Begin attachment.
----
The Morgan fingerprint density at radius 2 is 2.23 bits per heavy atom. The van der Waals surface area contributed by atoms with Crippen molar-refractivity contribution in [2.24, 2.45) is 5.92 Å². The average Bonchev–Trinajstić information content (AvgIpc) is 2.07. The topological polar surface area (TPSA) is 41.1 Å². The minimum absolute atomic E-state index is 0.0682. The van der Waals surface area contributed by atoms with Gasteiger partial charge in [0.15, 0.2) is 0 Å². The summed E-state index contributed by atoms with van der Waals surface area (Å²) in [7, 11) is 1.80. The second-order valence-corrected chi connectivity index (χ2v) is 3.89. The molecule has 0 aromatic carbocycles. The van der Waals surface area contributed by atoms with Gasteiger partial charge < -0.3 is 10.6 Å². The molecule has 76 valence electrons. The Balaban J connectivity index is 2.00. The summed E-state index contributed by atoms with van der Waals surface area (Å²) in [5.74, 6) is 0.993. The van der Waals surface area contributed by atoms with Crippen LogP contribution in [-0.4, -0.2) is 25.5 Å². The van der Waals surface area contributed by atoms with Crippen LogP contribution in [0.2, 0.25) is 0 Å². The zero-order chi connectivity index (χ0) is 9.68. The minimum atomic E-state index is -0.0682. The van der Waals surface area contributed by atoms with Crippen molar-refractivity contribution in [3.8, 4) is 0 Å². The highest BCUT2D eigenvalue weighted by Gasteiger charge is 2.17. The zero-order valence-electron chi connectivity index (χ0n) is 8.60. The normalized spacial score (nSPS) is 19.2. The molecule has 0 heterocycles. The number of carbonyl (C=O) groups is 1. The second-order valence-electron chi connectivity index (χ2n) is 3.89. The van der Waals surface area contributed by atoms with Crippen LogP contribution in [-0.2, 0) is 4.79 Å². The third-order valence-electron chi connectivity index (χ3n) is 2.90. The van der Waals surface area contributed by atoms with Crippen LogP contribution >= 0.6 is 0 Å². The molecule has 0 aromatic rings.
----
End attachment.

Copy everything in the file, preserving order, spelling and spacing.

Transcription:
The Morgan fingerprint density at radius 2 is 2.23 bits per heavy atom. The van der Waals surface area contributed by atoms with Crippen molar-refractivity contribution in [2.24, 2.45) is 5.92 Å². The average Bonchev–Trinajstić information content (AvgIpc) is 2.07. The topological polar surface area (TPSA) is 41.1 Å². The minimum absolute atomic E-state index is 0.0682. The van der Waals surface area contributed by atoms with Gasteiger partial charge in [0.15, 0.2) is 0 Å². The summed E-state index contributed by atoms with van der Waals surface area (Å²) in [7, 11) is 1.80. The second-order valence-corrected chi connectivity index (χ2v) is 3.89. The molecule has 0 aromatic carbocycles. The van der Waals surface area contributed by atoms with Gasteiger partial charge < -0.3 is 10.6 Å². The molecule has 76 valence electrons. The Balaban J connectivity index is 2.00. The summed E-state index contributed by atoms with van der Waals surface area (Å²) in [5.74, 6) is 0.993. The van der Waals surface area contributed by atoms with Crippen LogP contribution in [-0.4, -0.2) is 25.5 Å². The van der Waals surface area contributed by atoms with Crippen LogP contribution in [0.2, 0.25) is 0 Å². The zero-order chi connectivity index (χ0) is 9.68. The minimum atomic E-state index is -0.0682. The van der Waals surface area contributed by atoms with Crippen molar-refractivity contribution in [3.8, 4) is 0 Å². The highest BCUT2D eigenvalue weighted by Gasteiger charge is 2.17. The zero-order valence-electron chi connectivity index (χ0n) is 8.60. The normalized spacial score (nSPS) is 19.2. The molecule has 0 heterocycles. The number of carbonyl (C=O) groups is 1. The second-order valence-electron chi connectivity index (χ2n) is 3.89. The van der Waals surface area contributed by atoms with Crippen LogP contribution in [-0.2, 0) is 4.79 Å². The third-order valence-electron chi connectivity index (χ3n) is 2.90. The van der Waals surface area contributed by atoms with Crippen LogP contribution >= 0.6 is 0 Å². The molecule has 0 aromatic rings.